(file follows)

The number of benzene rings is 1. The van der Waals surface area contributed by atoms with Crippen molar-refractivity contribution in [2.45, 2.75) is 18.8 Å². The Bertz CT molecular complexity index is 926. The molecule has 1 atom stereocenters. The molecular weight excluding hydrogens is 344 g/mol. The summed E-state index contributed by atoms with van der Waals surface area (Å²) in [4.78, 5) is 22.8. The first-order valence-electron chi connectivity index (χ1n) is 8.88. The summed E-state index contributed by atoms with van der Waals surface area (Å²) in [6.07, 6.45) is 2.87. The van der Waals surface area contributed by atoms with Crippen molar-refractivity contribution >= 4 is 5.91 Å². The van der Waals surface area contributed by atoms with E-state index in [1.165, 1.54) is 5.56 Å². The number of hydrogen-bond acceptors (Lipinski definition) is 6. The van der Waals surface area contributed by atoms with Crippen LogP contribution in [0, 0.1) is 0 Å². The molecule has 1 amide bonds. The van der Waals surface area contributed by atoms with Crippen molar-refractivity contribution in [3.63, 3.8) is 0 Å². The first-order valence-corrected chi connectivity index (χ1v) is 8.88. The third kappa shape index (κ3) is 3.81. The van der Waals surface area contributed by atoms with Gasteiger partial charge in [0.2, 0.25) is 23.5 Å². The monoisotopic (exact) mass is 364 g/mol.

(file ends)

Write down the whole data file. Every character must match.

The number of benzene rings is 1. The van der Waals surface area contributed by atoms with Crippen molar-refractivity contribution in [2.45, 2.75) is 18.8 Å². The Bertz CT molecular complexity index is 926. The molecule has 1 atom stereocenters. The molecular weight excluding hydrogens is 344 g/mol. The summed E-state index contributed by atoms with van der Waals surface area (Å²) in [4.78, 5) is 22.8. The first-order valence-electron chi connectivity index (χ1n) is 8.88. The summed E-state index contributed by atoms with van der Waals surface area (Å²) in [6.07, 6.45) is 2.87. The van der Waals surface area contributed by atoms with Crippen molar-refractivity contribution >= 4 is 5.91 Å². The van der Waals surface area contributed by atoms with E-state index in [1.165, 1.54) is 5.56 Å². The number of hydrogen-bond acceptors (Lipinski definition) is 6. The van der Waals surface area contributed by atoms with Crippen LogP contribution in [0, 0.1) is 0 Å². The molecule has 1 amide bonds. The van der Waals surface area contributed by atoms with Crippen molar-refractivity contribution in [3.63, 3.8) is 0 Å². The first-order valence-corrected chi connectivity index (χ1v) is 8.88. The third kappa shape index (κ3) is 3.81. The van der Waals surface area contributed by atoms with Gasteiger partial charge in [0.2, 0.25) is 23.5 Å². The monoisotopic (exact) mass is 364 g/mol.